When I was 19 years old, I accidentally stumbled into the L’International des Feux Loto-Québec, ruining fireworks for me for the next decade at least, and I have been trying to find my way back ever since. This past weekend, as millions of drunk idiots expressed their love of the United States of America by trying to blow themselves up, I left the country with my family to see the greatest fireworks display the world has to offer. If fireworks are going to be ruined for me, they are going to be ruined for EVERYONE!
Seriously, I had gone to La Ronde in 1997, which if you don’t know is a big amusement park in Montreal, and as the day was drawing to a close, it happened. Suddenly, from out of nowhere (editor’s note: actually from out of some tubes) there appeared, streaking across the sky, the absolute best fireworks display I had ever witnessed. They had stuff I had never seen before, and stuff I never even would have imagined! It blew me away. And from then on, I was unimpressed with any fireworks display, no matter how amazing. I would sit on the lawn of the Capitol building in Washington D.C. on July 4, year after year, watching some of the best fireworks this country has to offer, and it was meh to me. I had seen firework nirvana.
Over the years the memories began to fade, as memories do, and I began to enjoy the other displays again, but always in the back of my mind was the nagging feeling that something more spectacular was out there. This is why my family and I sat waiting for almost 90 minutes at the Canadian border on Saturday, trying to get out of the country with what seemed like, well, the rest of the country. I wondered aloud why so many people were trying to leave the USA on July 4th weekend, to which my daughter replied, “Maybe they think Donald Trump is going to be the president.” This was a good point.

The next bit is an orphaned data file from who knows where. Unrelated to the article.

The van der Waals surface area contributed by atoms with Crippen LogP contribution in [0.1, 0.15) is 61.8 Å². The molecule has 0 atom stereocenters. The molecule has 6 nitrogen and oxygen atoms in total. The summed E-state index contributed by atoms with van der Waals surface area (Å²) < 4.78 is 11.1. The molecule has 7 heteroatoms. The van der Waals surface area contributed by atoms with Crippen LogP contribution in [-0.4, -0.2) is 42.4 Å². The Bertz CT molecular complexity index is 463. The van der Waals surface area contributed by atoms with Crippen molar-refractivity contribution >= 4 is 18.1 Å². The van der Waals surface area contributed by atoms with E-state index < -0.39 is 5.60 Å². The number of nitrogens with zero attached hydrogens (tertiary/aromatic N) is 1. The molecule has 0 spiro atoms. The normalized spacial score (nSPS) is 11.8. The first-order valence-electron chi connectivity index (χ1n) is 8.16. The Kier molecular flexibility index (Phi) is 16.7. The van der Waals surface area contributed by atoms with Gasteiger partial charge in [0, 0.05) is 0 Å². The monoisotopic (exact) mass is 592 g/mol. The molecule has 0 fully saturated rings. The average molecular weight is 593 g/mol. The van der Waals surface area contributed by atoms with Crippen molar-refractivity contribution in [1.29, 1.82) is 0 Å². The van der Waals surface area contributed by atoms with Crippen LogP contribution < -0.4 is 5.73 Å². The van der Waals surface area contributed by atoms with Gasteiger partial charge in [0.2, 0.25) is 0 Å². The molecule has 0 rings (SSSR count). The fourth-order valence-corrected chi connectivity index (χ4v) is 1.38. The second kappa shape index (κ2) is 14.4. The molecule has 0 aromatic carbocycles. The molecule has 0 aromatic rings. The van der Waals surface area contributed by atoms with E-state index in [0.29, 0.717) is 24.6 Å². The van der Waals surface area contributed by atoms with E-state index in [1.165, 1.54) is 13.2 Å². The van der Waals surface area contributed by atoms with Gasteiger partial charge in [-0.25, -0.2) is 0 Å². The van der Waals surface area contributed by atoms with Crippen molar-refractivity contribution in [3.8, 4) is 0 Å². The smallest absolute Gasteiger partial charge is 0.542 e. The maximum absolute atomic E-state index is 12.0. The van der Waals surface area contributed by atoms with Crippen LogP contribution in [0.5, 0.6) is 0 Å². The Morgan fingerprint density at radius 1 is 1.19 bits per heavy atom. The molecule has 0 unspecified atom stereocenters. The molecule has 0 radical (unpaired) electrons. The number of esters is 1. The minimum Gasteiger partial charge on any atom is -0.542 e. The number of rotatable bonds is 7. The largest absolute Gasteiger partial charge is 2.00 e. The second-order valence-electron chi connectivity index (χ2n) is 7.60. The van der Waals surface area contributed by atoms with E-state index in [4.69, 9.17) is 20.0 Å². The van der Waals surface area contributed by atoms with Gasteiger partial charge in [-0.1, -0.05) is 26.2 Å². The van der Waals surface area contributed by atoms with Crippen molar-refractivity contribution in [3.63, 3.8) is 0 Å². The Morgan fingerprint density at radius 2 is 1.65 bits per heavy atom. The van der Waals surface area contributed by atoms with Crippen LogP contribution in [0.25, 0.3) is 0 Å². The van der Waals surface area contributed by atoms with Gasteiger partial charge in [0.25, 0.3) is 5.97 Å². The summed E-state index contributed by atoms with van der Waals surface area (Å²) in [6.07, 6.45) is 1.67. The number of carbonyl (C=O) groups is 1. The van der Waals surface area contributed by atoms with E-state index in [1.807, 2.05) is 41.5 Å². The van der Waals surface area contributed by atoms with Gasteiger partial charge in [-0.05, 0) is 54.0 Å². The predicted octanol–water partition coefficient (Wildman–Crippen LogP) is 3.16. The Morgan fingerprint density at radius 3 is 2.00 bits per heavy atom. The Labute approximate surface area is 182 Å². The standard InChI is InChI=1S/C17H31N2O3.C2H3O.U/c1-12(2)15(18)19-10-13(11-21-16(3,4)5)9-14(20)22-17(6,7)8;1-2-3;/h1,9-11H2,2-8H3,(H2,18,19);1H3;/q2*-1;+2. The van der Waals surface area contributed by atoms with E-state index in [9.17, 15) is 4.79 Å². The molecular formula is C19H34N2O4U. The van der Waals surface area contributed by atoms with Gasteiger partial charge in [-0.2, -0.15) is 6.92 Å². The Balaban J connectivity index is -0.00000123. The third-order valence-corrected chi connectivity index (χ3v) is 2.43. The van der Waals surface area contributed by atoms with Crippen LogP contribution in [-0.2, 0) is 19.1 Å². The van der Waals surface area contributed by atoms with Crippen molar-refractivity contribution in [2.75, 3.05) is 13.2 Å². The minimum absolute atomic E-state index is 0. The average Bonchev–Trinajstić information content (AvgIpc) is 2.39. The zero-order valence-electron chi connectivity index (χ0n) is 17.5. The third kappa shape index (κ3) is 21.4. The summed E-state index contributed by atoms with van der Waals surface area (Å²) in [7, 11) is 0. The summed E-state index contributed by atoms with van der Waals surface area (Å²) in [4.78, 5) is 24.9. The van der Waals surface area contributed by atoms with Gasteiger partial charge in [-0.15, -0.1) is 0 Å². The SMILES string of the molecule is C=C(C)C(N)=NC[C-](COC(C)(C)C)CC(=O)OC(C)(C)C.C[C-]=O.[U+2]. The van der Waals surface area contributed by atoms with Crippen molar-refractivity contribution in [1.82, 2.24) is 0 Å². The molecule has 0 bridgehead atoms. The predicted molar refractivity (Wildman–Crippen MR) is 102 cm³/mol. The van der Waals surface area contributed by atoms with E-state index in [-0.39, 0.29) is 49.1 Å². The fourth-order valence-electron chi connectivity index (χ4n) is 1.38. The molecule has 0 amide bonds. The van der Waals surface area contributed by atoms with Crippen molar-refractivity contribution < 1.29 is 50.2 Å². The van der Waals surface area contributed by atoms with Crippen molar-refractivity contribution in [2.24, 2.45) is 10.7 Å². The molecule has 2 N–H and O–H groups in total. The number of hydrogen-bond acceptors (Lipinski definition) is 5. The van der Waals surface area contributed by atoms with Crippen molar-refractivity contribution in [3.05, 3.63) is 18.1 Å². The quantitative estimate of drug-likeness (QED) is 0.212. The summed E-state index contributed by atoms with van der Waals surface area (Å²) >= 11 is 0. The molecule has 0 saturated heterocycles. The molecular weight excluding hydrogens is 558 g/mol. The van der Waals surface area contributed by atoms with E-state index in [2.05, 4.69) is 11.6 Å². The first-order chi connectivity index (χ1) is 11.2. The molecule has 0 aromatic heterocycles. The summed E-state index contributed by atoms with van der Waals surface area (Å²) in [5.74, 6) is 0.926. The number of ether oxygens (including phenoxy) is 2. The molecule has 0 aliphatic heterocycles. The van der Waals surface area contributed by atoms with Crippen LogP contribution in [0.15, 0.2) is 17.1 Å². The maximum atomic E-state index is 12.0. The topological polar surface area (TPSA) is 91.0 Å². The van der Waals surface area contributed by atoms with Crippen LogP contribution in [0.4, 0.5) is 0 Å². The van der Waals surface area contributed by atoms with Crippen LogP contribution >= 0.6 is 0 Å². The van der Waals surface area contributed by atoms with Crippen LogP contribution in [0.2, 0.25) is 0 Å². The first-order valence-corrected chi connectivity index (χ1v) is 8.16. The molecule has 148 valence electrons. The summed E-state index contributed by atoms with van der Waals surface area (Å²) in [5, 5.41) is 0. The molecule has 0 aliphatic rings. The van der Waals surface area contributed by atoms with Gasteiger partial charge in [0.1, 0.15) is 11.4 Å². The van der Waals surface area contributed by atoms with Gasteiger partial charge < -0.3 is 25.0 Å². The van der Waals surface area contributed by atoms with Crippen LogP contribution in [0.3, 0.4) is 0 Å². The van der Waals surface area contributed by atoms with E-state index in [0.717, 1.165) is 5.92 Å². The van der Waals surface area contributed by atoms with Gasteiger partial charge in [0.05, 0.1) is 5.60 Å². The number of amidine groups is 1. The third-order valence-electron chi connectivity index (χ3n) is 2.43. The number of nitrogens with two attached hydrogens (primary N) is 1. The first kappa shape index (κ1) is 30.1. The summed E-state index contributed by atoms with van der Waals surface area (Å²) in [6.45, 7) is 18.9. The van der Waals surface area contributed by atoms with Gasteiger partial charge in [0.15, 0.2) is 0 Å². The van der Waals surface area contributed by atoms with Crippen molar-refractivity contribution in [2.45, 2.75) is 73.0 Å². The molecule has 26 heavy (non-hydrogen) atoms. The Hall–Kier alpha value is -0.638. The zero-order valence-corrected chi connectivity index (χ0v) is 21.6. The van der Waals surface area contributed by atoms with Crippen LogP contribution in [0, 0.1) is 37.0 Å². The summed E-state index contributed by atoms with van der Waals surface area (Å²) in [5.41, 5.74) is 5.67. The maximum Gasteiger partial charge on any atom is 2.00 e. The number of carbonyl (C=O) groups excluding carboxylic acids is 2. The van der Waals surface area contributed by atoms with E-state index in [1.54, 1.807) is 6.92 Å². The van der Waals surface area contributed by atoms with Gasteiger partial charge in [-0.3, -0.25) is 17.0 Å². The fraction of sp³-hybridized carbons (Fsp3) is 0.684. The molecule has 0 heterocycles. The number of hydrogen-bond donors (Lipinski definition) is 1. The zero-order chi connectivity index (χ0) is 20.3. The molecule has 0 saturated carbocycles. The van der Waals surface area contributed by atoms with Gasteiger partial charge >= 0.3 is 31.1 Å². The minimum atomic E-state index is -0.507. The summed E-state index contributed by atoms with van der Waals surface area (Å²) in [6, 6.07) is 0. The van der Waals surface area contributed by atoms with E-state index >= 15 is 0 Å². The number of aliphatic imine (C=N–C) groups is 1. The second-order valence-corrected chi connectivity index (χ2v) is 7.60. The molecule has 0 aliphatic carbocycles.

We did make it through eventually, and spent a fun day at what is now “Six Flags: La Ronde,” as Six Flags has purchased pretty much every major amusement park in the solar system. We rode rides, ate food that was terrible for us, and generally had a great time. There had been some question as to whether or not the kids would make it to the 10 PM start time, but we wore them out good so that when it was go time, they were ready to relax in their seats and enjoy the show. Yeah, seats. Last time was an accident, but this time I bought actual seats, which was the best idea ever because they were super cheap (just a small add-on to the La Ronde park ticket) and we needed seats by that time.
Saturday was not a competition day; it was the opening ceremonies. The theme: Heroes. We were treated to 30 minutes of excellence, set to some the best and most exciting music ever. Star Wars. Superman. Harry Potter. Indiana Jones. Pretty much everything John Williams ever wrote. But also, Batman, Rocky, The Legend of Zelda, Star Trek, Pirates of the Caribbean, and more! It was as good as I remembered, and better.
The Harry Potter section started out with sweeping brooms made of fireworks, and then suddenly the entire sky was a wall of magical fizzing sparkles. During the Legend of Zelda portion you could see fireworks shaped like bows, with other arrow fireworks shooting through them. There were fireworks that skipped across the river on the surface of the water. There were weird alien-looking fireworks that slowly flew into the sky from the ground, lit up the entire time. I wish I could go back every night of the competition, which lasts until the end of the month.